Care Wherever You Call Home
Authors: Dr. Ruth Thomson, Four Seasons Chief Medical Officer
When people think of hospice care, they often picture care in a hospice inpatient unit or hospice house, like Four Seasons’ Elizabeth House, where hospice patients receive 24-hour care provided by hospice professionals or volunteers. While a small percentage of hospice patients do need care in an inpatient setting, most receive care in the place they call home. That can be a personal home or apartment, an assisted living or skilled nursing facility, or a motel or homeless shelter.
So, you might be thinking, “care wherever you call home. What does that mean? Who comes to the home? What does the care look like? Will someone be there when needed?”
Let’s unpack that a bit.
Every hospice patient has an interdisciplinary team that works together to support them and their family. The hospice team consists of a doctor, nurse, nurse’s aide, social worker, spiritual counselor, and volunteers. Members of the hospice team make regular home visits, adjusting how frequently they visit based on the patient’s individual needs.
The hospice nurse case manager is the nucleus of the team, and typically visits weekly but can come more often if the patient needs it. The nurse case manager assesses the patient’s condition and symptoms, reviews their medications, and provides training about changes to the patient’s condition and care. The hospice aide may come 2 to 3 times per week if the patient needs help with things like bathing, dressing, or light housekeeping. The hospice social worker and spiritual counselor commonly make monthly visits to provide psychosocial and spiritual support based on the patient and family’s needs and wishes.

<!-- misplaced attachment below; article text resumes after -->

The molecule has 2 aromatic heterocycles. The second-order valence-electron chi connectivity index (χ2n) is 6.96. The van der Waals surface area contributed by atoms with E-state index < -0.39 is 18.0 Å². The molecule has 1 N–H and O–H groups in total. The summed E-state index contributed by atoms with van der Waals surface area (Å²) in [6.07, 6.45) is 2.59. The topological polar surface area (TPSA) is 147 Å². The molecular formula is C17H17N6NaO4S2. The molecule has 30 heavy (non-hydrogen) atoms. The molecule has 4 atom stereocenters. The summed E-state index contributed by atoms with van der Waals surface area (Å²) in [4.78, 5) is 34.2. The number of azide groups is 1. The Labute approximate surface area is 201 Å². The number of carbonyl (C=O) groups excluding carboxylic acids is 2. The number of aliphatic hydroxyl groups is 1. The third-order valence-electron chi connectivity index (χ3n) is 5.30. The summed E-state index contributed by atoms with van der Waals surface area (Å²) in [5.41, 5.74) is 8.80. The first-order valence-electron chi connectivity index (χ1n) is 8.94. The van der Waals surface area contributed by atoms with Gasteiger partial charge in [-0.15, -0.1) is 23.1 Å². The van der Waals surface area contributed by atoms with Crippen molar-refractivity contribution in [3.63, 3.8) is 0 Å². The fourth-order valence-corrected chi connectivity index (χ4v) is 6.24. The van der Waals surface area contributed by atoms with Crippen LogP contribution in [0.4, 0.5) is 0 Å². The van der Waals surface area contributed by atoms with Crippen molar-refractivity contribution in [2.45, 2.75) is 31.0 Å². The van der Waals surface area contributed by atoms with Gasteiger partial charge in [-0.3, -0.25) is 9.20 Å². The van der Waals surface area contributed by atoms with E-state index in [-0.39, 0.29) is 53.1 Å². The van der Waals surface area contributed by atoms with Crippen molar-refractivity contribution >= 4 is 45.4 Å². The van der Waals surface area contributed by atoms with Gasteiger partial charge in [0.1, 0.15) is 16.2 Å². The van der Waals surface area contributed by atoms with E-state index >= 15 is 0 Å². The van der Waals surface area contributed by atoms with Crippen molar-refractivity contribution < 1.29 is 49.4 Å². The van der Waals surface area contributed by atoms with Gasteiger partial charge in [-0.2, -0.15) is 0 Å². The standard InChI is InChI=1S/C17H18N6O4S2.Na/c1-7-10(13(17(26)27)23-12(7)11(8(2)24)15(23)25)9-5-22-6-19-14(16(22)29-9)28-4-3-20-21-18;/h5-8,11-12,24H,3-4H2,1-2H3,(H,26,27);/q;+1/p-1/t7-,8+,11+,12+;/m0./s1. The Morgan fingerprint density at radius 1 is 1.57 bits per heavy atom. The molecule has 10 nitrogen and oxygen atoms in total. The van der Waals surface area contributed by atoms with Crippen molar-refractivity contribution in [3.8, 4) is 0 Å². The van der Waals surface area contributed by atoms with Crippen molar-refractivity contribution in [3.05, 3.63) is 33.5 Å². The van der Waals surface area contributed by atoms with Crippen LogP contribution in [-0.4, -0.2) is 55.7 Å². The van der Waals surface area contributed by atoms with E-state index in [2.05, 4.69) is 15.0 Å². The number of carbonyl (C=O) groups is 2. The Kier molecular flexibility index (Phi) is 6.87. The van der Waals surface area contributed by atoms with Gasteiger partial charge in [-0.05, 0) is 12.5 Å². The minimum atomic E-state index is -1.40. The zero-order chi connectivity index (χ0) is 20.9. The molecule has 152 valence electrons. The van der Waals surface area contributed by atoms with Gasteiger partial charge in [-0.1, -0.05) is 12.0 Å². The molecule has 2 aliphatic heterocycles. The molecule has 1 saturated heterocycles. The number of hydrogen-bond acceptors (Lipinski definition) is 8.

There is a common misperception that hospice care at home is provided by hospice professionals or volunteers 24/7. While this is not the case in most instances, hospice does provide on-call services 24/7. This includes a triage nurse who can answer questions and provide support over the phone day or night, and on-call nurses and social workers who can make house calls after hours to assess and address needs that arise outside of normal business hours. Hospice also has physicians on call, who can collaborate with the nurses after hours to prescribe or adjust medications to manage uncontrolled symptoms or provide medical advice and guidance.
Some patients’ care needs become too much for family caregivers to manage, which is when the hospice social worker can help with caregiving resources. They may offer a short-term option, respite care, which is 5 days of care in a hospice inpatient unit or nursing facility to provide the patient’s caregiver relief from care. The social worker can also provide resources for hiring private duty caregivers or help with the transition to an assisted living or nursing facility.
We are always here to answer your questions about what in-home hospice care looks like for your loved one. Four Seasons is here for you. Contact us today with your questions and concerns regarding your loved one’s in-home care and one of our knowledgeable and helpful staff members will be happy to talk with you about how Four Seasons can support you.